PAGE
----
Case Study: Starwood Hotels Uses SOA to Improve Guest Services and Cut Costs

By CIOinsight  |  Posted 04-27-2006

Service-oriented architecture is catching on fast: According to a recent IDC report, SOA spending will reach $8.6 billion in 2006—a 138 percent increase from 2005, when spending totaled $3.6 billion. By 2010, IDC estimates companies will spend upwards of $33 billion on SOA services.

But some companies got in on the SOA action early. Starwood Hotels, for example, realized five years ago that service-oriented architecture was in its future, says Israel Del Rio, Starwood's senior vice president of technology solutions. The international hotel chain, which includes such brands such as the St. Regis Hotels, Sheraton, Westin's and the W Hotels, saw that its costly, clunky old mainframe system was limiting its ability to accommodate rapidly growing distribution channels like the Internet. "It was too difficult to add capabilities to our CRM system, do proper searching to find properties—basically many of the things a modern IT environment needs," says Del Rio.

Starwood's current systems were also having difficult handling the rapidly increasing traffic on its Web sites, what hospitality professionals refer to as the "look-to-book" ratio. "In the old days of the Internet, the look-to-book ratio was 50 to 1. Now it's 300 to 1. So we needed an IT environment that could handle all those requests." To keep the legacy mainframe system would have required a multi-million-dollar investment in upgrades and technical support. "It was very costly, and we didn't want to be held down," he says.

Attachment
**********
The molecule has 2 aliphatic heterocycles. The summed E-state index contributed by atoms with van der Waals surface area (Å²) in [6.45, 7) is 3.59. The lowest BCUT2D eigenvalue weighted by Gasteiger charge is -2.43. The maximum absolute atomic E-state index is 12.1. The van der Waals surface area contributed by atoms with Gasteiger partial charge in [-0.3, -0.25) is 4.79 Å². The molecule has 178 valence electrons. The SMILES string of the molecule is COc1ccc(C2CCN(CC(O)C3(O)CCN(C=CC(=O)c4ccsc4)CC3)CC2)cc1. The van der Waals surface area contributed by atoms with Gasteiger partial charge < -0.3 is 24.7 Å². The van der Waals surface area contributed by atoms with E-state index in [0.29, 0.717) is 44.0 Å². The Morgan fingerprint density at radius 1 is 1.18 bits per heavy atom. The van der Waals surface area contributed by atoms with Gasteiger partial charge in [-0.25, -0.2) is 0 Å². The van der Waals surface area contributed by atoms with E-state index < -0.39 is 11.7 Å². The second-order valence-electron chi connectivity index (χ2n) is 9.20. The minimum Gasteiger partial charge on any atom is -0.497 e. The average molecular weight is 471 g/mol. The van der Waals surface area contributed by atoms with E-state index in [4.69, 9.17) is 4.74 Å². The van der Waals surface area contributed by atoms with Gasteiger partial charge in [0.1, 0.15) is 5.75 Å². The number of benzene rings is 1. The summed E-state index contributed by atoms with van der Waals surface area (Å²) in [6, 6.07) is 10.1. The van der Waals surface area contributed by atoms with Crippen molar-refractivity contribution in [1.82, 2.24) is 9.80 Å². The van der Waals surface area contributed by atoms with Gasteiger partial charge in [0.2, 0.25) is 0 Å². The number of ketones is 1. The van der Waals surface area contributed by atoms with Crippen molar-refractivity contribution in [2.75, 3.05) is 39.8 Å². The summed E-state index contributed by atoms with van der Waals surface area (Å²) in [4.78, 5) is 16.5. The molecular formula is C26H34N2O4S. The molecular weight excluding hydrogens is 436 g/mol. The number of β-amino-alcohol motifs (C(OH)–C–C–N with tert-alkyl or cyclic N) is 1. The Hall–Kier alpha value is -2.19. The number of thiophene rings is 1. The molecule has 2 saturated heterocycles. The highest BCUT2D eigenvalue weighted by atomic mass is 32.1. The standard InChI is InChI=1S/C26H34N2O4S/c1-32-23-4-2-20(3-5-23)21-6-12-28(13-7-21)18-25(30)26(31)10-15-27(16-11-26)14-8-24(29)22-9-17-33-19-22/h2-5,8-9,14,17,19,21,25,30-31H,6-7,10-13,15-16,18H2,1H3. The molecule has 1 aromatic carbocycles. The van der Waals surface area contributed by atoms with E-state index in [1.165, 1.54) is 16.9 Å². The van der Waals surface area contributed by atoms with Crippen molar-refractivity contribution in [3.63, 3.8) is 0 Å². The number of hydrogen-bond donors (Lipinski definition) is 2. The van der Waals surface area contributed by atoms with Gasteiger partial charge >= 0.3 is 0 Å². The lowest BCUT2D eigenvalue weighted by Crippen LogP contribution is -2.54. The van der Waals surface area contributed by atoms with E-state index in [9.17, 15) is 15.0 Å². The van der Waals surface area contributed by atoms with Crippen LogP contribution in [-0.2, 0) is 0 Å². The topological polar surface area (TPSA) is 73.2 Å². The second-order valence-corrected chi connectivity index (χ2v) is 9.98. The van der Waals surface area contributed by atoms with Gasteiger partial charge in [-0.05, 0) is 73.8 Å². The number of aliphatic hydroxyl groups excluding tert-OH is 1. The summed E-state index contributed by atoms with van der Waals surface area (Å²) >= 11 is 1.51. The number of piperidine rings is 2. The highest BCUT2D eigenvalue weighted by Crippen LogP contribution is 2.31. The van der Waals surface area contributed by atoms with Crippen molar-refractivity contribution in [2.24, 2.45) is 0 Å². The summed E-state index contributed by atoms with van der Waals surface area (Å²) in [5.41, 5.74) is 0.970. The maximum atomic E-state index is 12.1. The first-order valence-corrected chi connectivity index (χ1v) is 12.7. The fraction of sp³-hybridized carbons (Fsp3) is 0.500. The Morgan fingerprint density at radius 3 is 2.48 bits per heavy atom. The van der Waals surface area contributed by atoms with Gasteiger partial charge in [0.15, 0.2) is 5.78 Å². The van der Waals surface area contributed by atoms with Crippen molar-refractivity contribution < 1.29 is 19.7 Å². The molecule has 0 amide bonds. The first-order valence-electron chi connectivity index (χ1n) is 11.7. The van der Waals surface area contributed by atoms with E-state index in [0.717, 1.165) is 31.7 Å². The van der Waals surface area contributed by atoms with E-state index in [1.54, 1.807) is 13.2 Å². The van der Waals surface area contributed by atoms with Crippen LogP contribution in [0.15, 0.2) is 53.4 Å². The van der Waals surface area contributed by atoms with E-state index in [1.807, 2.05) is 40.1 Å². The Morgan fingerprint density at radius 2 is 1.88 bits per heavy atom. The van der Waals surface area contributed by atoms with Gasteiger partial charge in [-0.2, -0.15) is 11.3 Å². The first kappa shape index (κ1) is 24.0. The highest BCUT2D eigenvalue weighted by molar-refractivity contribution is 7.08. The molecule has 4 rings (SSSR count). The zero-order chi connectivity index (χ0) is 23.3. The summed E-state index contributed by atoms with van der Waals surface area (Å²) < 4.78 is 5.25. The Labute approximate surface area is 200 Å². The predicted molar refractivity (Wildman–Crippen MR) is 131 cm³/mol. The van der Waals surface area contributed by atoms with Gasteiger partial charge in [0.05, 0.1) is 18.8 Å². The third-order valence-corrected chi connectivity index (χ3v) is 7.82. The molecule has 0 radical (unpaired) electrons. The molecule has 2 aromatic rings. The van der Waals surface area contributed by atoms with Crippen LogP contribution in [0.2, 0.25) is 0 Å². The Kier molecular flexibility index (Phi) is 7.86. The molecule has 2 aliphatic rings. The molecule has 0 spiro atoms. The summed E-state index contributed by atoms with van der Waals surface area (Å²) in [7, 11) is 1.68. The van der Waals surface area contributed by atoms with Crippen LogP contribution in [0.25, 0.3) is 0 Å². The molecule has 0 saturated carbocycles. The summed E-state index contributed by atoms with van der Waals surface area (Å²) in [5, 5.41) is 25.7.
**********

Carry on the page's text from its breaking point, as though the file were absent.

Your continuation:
So Starwood began the long process of moving its systems to an open SOA framework. "It was the best way to let us map our technology with our various brands," says Del Rio. Instead of having each of Starwood's hotel chains build their own applications, SOA allows the brands to share the same programs and features—but they can be customized specifically for each hotel's look and feel. Sheraton's search function, for example, may deliver information differently than, say, the W Hotels', even though it's the same program. "That way we benefit from using all the same tools that can be called up by different applications and interfaces," says Del Rio.

Because SOA is built on an open framework (meaning it can be called up by different operating systems), it also creates greater flexibility for the company to create new tools. Starwood has put in place an application that tracks guest requests and complaints, for example. "We created a workflow around that to ensure that our guests' needs are satisfied," says Del Rio. The company also created a program that stores and tracks frequent guests' preferences. "These are functions that didn't exist in the mainframe at all," he says. Software from Burlington, Mass.-based SOA vendor Systinet helps Starwood track all the SOA tools it has created. "That way everyone across our brands knows which applications are available," he says.

But it didn't happen overnight. After five years, the company is finally ready to officially dismantle its mainframe—an endeavor Del Rio expects will save the company as much as $20 million per year in maintenance costs. He expects Starwood to be entirely up and running on SOA by 2007. "It's a very complex initiative with a lot of moving parts," says Del Rio, "but if applied to the right business problem, it produces good results."